by Tom Swann, Researcher
You and I pay tax on fuel when we fill up our tank, but many companies get that tax back through the Fuel Tax Credits Scheme,and the biggest beneficiary is the mining industry.
The budget shows the scheme cost taxpayers $6.9 million in 2018–19. That’s up $700m since last year, and now far bigger than all revenue derived from excise on petrol ($6.2 billion). What’s more, the Budget expects this to continue to climb — up to $8.1 billion by 2021–22.
The graph below estimates how much different industries benefit from this tax-free fuel using ATO data from 2016–17.By far the biggest beneficiary is the mining industry, at $3.0 billion or 44% of the total. Coal mining is nearly half of that, at $1.4 billion.
The budget also provides helpful summaries of total spending on “fuel and energy” — $7.5 billion — nearly entirely made up by the fuel tax credit scheme. Just $342 million is “renewable energy” — less than a quarter of the fuel tax credits for the coal industry alone.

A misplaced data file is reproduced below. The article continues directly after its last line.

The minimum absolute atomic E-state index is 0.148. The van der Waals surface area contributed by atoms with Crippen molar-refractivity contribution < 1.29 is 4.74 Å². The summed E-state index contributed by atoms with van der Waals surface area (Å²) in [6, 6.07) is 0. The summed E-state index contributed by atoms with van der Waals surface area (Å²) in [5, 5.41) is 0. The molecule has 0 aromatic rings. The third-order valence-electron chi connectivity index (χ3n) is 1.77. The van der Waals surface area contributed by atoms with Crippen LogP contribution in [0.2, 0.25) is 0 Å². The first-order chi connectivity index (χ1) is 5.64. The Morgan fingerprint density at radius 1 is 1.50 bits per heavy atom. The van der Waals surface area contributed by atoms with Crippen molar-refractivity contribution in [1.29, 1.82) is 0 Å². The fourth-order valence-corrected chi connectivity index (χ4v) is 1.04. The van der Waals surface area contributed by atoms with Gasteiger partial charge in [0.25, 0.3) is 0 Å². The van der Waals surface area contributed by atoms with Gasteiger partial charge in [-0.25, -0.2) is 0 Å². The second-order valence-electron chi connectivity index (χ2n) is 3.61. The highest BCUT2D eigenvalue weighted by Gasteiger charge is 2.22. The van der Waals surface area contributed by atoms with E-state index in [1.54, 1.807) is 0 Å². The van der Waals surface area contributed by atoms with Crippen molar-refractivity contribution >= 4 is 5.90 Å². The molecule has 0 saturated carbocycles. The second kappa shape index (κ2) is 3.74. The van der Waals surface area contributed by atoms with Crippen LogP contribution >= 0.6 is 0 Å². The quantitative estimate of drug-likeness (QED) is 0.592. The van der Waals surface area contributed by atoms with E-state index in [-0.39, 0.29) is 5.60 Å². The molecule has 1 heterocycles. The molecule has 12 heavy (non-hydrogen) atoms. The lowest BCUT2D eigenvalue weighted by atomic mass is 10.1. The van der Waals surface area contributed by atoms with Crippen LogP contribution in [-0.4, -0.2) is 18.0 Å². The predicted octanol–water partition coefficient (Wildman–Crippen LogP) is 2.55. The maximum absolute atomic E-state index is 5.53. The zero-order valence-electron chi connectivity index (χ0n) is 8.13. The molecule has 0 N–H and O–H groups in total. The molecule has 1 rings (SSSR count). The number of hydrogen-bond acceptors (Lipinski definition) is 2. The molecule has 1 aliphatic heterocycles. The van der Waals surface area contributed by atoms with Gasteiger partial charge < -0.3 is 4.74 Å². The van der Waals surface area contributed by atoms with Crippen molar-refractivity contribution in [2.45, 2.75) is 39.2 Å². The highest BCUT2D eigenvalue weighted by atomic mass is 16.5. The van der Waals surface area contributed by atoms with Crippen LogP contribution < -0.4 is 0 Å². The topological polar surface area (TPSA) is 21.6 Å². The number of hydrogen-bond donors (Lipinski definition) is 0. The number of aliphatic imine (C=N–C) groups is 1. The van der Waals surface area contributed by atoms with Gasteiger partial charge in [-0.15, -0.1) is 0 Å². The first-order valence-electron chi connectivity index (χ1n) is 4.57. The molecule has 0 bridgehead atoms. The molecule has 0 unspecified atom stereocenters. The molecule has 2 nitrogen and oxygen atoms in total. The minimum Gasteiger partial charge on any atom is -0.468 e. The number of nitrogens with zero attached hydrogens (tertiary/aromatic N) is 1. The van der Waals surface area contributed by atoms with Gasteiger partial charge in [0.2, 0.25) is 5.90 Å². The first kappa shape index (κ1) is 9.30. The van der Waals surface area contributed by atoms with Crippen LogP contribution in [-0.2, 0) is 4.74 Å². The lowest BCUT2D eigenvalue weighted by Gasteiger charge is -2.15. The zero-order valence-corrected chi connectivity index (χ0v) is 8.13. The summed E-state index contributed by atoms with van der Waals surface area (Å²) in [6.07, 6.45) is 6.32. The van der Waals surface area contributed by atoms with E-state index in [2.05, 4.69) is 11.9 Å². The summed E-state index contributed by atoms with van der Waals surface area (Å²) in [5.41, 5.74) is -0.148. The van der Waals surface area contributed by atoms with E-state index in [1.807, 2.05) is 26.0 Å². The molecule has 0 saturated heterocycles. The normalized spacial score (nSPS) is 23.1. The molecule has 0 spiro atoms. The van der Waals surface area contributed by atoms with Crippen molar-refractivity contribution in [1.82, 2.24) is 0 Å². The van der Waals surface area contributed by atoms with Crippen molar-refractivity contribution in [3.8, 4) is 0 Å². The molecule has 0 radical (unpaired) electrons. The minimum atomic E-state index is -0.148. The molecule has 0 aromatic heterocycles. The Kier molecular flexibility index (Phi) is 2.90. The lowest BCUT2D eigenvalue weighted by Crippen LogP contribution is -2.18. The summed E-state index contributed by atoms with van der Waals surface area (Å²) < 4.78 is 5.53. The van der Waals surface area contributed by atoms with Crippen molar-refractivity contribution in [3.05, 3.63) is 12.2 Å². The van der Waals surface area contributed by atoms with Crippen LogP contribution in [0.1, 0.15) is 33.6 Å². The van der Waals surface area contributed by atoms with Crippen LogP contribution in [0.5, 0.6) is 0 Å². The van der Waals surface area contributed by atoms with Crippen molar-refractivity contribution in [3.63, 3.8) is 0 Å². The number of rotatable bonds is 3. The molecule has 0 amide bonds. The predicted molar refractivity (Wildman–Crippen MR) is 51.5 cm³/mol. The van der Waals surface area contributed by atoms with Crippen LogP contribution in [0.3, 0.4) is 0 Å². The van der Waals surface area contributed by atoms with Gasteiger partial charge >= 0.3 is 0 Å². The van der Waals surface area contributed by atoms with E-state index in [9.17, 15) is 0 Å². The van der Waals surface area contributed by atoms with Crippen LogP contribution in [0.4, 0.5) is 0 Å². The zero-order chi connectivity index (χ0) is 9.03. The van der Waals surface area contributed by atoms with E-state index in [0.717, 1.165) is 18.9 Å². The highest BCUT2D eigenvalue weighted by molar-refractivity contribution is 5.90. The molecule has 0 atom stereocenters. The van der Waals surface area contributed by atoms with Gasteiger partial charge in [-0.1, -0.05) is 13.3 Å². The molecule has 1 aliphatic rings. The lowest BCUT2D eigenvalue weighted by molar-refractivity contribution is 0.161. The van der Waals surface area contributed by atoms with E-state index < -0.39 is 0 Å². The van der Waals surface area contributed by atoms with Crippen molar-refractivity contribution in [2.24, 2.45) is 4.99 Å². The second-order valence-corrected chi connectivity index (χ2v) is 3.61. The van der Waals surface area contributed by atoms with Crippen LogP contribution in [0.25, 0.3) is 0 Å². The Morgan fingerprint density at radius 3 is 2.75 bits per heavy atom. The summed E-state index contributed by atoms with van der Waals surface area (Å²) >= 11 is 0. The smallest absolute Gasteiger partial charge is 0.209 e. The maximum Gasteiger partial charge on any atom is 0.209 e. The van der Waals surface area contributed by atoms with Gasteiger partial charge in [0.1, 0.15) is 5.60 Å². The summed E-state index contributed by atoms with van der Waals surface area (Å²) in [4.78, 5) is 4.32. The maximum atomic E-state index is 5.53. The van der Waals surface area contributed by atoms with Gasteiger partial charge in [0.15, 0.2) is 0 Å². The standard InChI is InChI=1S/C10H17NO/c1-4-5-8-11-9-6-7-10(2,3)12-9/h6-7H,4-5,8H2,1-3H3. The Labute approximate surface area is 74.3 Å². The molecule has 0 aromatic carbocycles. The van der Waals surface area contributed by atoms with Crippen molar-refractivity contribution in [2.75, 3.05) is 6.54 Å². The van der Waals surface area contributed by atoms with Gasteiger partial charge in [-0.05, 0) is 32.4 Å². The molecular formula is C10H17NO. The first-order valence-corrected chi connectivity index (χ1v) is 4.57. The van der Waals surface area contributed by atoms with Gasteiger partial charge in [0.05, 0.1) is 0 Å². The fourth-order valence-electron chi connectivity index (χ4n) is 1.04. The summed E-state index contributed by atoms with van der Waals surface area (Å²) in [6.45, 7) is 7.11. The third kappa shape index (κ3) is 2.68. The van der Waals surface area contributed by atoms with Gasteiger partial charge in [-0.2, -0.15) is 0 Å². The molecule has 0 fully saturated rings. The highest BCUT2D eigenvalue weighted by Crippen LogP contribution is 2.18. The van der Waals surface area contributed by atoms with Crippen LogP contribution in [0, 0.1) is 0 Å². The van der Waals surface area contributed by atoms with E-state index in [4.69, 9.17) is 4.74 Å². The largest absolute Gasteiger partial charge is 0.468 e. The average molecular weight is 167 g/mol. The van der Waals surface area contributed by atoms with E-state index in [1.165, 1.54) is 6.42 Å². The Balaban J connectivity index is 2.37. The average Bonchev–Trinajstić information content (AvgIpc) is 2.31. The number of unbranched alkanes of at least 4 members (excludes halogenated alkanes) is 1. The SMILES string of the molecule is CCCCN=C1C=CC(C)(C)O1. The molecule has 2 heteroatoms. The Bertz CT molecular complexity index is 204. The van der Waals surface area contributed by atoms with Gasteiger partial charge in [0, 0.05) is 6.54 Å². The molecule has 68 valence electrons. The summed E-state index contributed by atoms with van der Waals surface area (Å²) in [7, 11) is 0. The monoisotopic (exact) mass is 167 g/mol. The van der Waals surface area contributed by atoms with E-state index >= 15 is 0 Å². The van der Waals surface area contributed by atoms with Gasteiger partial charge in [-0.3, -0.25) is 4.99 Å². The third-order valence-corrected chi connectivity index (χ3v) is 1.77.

Demonstrating how serious the government really is about ‘clean coal’, notable cuts to “fuel and energy” include:
“cessation of funding for … Carbon Capture and Storage Flagships programs in 2018–19, and the cessation of the Coal Mining Abatement Technology Support Package in 2019–20.”
That’s just as well. As our research has demonstrated, Australian taxpayers have spent $1.3 billion on CCS with bugger all to show for it. Maybe the government should stop trying to get the Clean Energy Finance Corporation to fund coal as well.
No mention in this budget of Adani or the Galilee Basin, but prospects for taxpayer funding is still live, with Adani talking to the Export Finance and Insurance Corporation and the Minister giving it the green light to fund these sorts of projects.